In some countries like Italy, chili flakes are more common than powders. These chili flakes work well in pizzas and portions of pasta and other salad dishes but can also be suitable as a substitute for Chile de Arbol when needed.

One downturn that you can encounter with the chili flakes is that they’re very large. Some dishes like stews and sups would need powdered chiles, so this can fill in for it.

If what you have available is the chili flakes, not to worry; you can try grounding these chili peppers using a manual grinder, as the presence of these peppers in certain dishes might not be pleasing.

7. Sweet Bell Peppers

Just like I have earlier mentioned, the bell peppers would only provide you with a fresh taste and an Arbol-like flavor, but it is not a suitable match when it comes to heat.

The texture of your dish will differ since bell peppers are large and thick, but the flavor should be able to fill in for whatever you are cooking.

The bell peppers are not the only alternative with low heat. If you’re looking for other low heat suggestions, you can try the cubanelle pepper, jimmy Cardello pepper, mini sweet pepper, and sweet banana peppers.

8. Gochugaru

This pepper comes in flaky forms, and they are usually referred to as the Korean spicy dried chili pepper. They are extensively used in Korean dishes, but they can also work well as substitutes for Chile de Arbol.

The Gochugaru pepper is not so easy to find in some parts of the world but when you lay your hands on them, do well to get enough of them as they can also be useful in creating other delicacies.

9. Mirasol Chili

If you can lay your hands on dried mirasol chili (guajillo peppers), they can also work relatively well as a substitute, even if they should be considered a last resort.

Like the bell peppers, the mirasol chilis are less hot than the Chile de Arbol, and they also have their distinctive flavor, which varies a bit from the Chile de arbol’s. The best thing about this pepper is that they are very easy to find in the Mexican market.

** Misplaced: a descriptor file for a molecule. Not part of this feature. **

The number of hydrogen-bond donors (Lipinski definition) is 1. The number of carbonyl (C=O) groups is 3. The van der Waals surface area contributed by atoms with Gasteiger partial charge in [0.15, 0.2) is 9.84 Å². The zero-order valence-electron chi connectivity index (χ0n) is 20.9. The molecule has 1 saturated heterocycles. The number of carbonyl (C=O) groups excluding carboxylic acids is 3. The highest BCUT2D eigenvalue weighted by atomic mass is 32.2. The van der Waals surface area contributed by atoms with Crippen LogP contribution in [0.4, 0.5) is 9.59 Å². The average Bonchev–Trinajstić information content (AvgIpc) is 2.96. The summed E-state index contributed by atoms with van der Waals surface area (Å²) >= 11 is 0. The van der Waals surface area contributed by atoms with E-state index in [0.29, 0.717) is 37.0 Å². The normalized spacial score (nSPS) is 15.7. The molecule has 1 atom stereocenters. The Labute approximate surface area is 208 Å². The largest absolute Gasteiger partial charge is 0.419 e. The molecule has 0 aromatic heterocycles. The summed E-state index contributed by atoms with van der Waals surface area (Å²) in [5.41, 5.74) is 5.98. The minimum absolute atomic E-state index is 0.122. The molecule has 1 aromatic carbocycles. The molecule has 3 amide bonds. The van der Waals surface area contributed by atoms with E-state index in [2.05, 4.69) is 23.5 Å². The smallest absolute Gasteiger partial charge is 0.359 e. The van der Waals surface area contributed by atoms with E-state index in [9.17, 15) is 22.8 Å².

These are a few of the substitutes you should try out as they are one of the best, and you can at least get one, if not more, at the grocery market.

Related Questions

What Is Chile Similar to Chile De Arbol?

Some of the chiles that are simar to the Chile de arbol is the dried japones or Thai birl chiles. They both pack a fiery heat with a mild, tasty flavor like the Chile de arbol’s. No noticeable difference would be seen when used in place of the chile de Arbol.

What Does Arbol Chile Taste Like?

The easier way to describe this Chile is that it has a natural, grassy, and mild flavor and heat with a hint of nuttiness. The dried form of this pepper usually has a more distinctive taste than when it is fresh, as the drying process enhances the flavor.

How Spicy Is a Habanero?

The habanero peppers are very hot as they have a whole load of capsaicinoids with a Scoville heat unit of 150,000. These peppers rank among some very hot peppers and should be used with extra care in dishes.

How Hot Is Scorpion Pepper?

The scorpion pepper is also one of the extremely hot peppers your taste buds can come across. With a Scoville heat unit of about 300,000, the scorpion pepper has an overall heat intensity of times two of the habanero peppers.

How Hot Is Cayenne Pepper?

Cayenne pepper might seem like a lot of heat with a Scoville heat unit of 30,000-50,000, but when compared with the scorpion or habanero peppers, it is considered mid. The cayenne pepper belongs in the same league as the serrano peppers and Thai.